“I think the greatest warrior who ever lived had to be Vilus Nommenus,” offered Xiomara. “Name one other warrior who conquered more territory.”
“Tiber Septim, obviously,” said Hallgerd.
“He wasn’t a warrior. He was an administrator… a politician,” said Garaz. “And besides, acreage conquered can’t be final means of determining the best warrior. How about skill with a blade?”
“There are other weapons than blades,” objected Xiomara. “Why not skill with an axe or a bow? Who was the greatest master of all weaponry?”
“I can’t think of one greatest master of all weaponry,” said Hallgerd. “Balaxes of Agia Nero in Black Marsh was the greatest wielder of a lance. Ernse Llervu of the Ashlands is the greatest master of the club I’ve ever seen. The greatest master of the katana is probably an Akaviri warlord we’ve never heard of. As far as archery goes –”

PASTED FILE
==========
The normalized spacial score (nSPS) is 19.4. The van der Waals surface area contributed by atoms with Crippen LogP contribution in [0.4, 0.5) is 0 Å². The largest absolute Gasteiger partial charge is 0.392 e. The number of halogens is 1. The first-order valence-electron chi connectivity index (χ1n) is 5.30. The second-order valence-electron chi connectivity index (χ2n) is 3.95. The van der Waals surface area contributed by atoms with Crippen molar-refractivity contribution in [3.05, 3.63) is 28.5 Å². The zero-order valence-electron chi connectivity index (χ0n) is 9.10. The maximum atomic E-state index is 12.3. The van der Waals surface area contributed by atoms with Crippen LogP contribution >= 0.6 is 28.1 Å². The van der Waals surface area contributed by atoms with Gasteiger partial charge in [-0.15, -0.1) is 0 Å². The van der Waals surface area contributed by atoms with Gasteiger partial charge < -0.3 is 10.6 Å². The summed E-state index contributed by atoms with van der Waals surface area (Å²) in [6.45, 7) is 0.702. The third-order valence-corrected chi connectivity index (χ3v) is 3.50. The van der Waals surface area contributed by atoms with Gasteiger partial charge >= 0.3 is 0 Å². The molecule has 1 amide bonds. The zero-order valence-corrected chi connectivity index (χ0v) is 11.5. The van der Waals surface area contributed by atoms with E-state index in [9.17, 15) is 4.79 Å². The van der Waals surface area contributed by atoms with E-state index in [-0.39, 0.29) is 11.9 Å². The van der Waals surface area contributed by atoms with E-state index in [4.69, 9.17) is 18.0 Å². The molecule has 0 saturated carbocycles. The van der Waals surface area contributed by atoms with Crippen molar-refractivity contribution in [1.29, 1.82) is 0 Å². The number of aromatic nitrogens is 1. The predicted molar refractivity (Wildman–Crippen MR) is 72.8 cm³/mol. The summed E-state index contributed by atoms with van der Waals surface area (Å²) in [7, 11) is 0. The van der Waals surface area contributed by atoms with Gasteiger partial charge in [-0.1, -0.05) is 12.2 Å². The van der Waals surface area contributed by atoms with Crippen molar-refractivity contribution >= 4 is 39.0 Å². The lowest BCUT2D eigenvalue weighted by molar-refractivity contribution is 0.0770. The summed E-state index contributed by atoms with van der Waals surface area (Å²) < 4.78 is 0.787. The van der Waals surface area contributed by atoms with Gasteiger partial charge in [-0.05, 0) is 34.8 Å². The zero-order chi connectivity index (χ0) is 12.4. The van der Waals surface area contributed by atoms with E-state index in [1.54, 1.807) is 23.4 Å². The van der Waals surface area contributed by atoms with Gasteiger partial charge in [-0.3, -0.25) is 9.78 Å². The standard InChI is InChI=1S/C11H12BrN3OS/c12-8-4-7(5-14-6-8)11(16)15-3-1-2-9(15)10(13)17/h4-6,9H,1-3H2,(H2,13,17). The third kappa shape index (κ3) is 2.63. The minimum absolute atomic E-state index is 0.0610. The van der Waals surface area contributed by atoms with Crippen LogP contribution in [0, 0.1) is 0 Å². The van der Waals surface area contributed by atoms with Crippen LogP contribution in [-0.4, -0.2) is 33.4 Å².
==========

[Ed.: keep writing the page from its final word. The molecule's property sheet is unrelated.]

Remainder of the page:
“Pelinal Whitestrake supposedly conquered all of Tamriel by himself,” interrupted Xiomara.
“That was before the First Era,” said Garaz. “It’s probably mostly myth. But there are all sorts of great warriors of the modern eras. The Camoran Usurper? The unknown hero who brought the Staff of Chaos defeated Jagar Tharn?”
“We can’t declare an unknown champion as the greatest warrior. What about Nandor Beraid, the Empress Katariah’s champion?” suggested Xiomara. “They said he could use any weapon ever invented.”
“But what happened to him?” smiled Garaz. “He was drowned in the Sea of Ghosts because he couldn’t get his armor off. Call me overly particular, but I think the greatest warrior in the world should know how to take armor off.”
“It’s kinda hard to judge ability to wear armor as a skill,” said Xiomara. “Either you have basic functionality in a suit of armor or you don’t.”
“That’s not true,” said Hallgerd. “There are masters in that as well, people who can do things while wearing armor better than we can out of armor. Have you ever heard of Hlaalu Pasoroth, the King’s great grandfather?”
Xiomara and Garaz admitted that they had not.